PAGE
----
I remember a great story about Elia Kazan writing a letter to the original cast of Death of a Salesman, approximately 300 performances into their Broadway run. Kazan had returned to watch their performance one night, and he wrote them a letter where he rips them apart, saying “You guys have really lost it. You’re all terrible and hamming it up now. And he says to the actor playing Happy [Cameron Mitchell], “Men don’t cry. Actors do.” That line really struck me and I mentioned it to my cast after our rehearsal, telling them that we don’t need to move away from the table at all. We have cameras ready to film them, and we can incorporate closeups throughout),but we don’t need to get up from that table for the first hour of the film just because we think we need to. Once Jason Isaacs’s character, Jay, finally gets up for a sip of water, that is the first “motivated action” and blocking of their entire conversation up to that point. I think that moment still feels right, it feels natural.   

Filmmaker: Perhaps it’s foolish to ask if the film was storyboarded, but knowing the exact dimensions of the room you would be shooting in, were you able to predetermine what moments would work best for two-shots, over the shoulder shot-reverse shots, etc.?

Kranz: It’s funny because we created storyboards for the opening of the film and a little bit of the ending, but my drawings were terrible. However, Ryan and I were able to at least develop a language together from that and figure things out. Also, Ryan was able to visit Sun Valley for three days to scout locations with me and take some photos. While we were there, I was essentially playing each of the roles and Ryan was getting a sense of what our shots would look like within the space of that church. We did specify certain visual choices ahead of time though, like that the first close-up would be on Martha Plimpton’s face, where we cut from the children’s artwork hanging on the windows of the room to her face. The cut from those drawings to Martha’s face was always storyboarded.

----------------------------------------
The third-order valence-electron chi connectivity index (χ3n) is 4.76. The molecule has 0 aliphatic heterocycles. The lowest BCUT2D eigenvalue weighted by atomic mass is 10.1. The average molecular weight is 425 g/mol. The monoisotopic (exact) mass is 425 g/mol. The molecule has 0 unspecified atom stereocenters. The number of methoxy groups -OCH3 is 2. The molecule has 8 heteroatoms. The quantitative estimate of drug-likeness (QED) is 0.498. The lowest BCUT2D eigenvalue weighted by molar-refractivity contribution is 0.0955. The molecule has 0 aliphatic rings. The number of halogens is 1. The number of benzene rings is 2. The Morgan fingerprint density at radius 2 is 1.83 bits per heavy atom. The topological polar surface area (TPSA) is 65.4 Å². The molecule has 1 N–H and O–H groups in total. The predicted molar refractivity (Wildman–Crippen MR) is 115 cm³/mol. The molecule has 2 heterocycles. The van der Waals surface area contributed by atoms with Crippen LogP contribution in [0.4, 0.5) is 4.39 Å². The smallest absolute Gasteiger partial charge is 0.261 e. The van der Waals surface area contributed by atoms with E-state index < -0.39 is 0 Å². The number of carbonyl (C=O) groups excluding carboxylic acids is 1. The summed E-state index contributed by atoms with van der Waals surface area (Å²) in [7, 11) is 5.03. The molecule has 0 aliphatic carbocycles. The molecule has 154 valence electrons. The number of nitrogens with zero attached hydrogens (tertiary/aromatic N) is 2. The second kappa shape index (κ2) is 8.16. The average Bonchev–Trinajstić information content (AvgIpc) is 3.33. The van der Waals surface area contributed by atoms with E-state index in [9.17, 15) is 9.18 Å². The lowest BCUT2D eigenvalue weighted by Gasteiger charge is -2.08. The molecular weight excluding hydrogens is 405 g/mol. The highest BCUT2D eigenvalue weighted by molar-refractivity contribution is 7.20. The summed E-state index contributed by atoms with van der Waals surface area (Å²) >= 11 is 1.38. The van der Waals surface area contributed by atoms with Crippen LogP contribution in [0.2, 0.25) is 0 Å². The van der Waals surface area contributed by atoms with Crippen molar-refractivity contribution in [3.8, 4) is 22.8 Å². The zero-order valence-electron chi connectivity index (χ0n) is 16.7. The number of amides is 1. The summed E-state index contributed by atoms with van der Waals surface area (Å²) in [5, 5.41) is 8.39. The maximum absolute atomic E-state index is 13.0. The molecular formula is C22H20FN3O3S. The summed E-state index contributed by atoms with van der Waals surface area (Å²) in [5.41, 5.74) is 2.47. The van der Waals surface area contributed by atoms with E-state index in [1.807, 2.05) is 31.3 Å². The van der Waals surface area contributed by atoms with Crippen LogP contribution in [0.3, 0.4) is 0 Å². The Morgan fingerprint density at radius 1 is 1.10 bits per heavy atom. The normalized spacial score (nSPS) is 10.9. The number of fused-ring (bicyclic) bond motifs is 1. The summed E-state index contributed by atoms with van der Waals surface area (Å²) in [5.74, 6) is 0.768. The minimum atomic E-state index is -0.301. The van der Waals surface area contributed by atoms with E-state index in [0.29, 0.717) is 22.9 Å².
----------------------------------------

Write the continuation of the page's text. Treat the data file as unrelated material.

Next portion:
There were a few other key moments that I knew I wanted in the film, but for the bulk of the conversation that takes place over the course of the movie, I sadly did not know what we’d get. I tried to have faith in movies that were conversation-heavy, like My Dinner with Andre or 12 Angry Men, films that didn’t display incredibly fancy camera movement. I mean, My Dinner with Andre consists of a handful of setups, essentially a close-up of a medium shot and then the two-shots. 12 Angry Men is more dynamic and has a ton more coverage, but we never wanted the viewer to feel like the director was getting in the way. I didn’t want any directorial flourishes! I just wanted the audience to be in that space with the actors.

Ryan and I talked a lot about how to get the viewer into the room, how the photography would mirror or parallel the emotional intensity of where the characters were in their conversation. The camera begins from a more stable, fixed position, where there’s not a ton of movement. We then incorporate a few two-shots that bounce back and forth. We talked a lot about Ingmar Bergman’s film, Scenes of a Marriage, where the first episode consists of an interview with the two leads, and so I thought we could bounce back and forth between two-shots for the first ten minutes of their conversation and then slowly introduce camera movement once they start sharing family photographs. We had a sense of how we were going to slowly “deteriorate” into handheld camera movement, but we didn’t want to overthink it. As a first-time director, I thought to myself, “Look, you don’t know what you’re doing, man, so don’t act like it.”

Filmmaker: What was the post-production experience like, where you’re going over footage and various takes? Was your editor told to cut for performance? For story?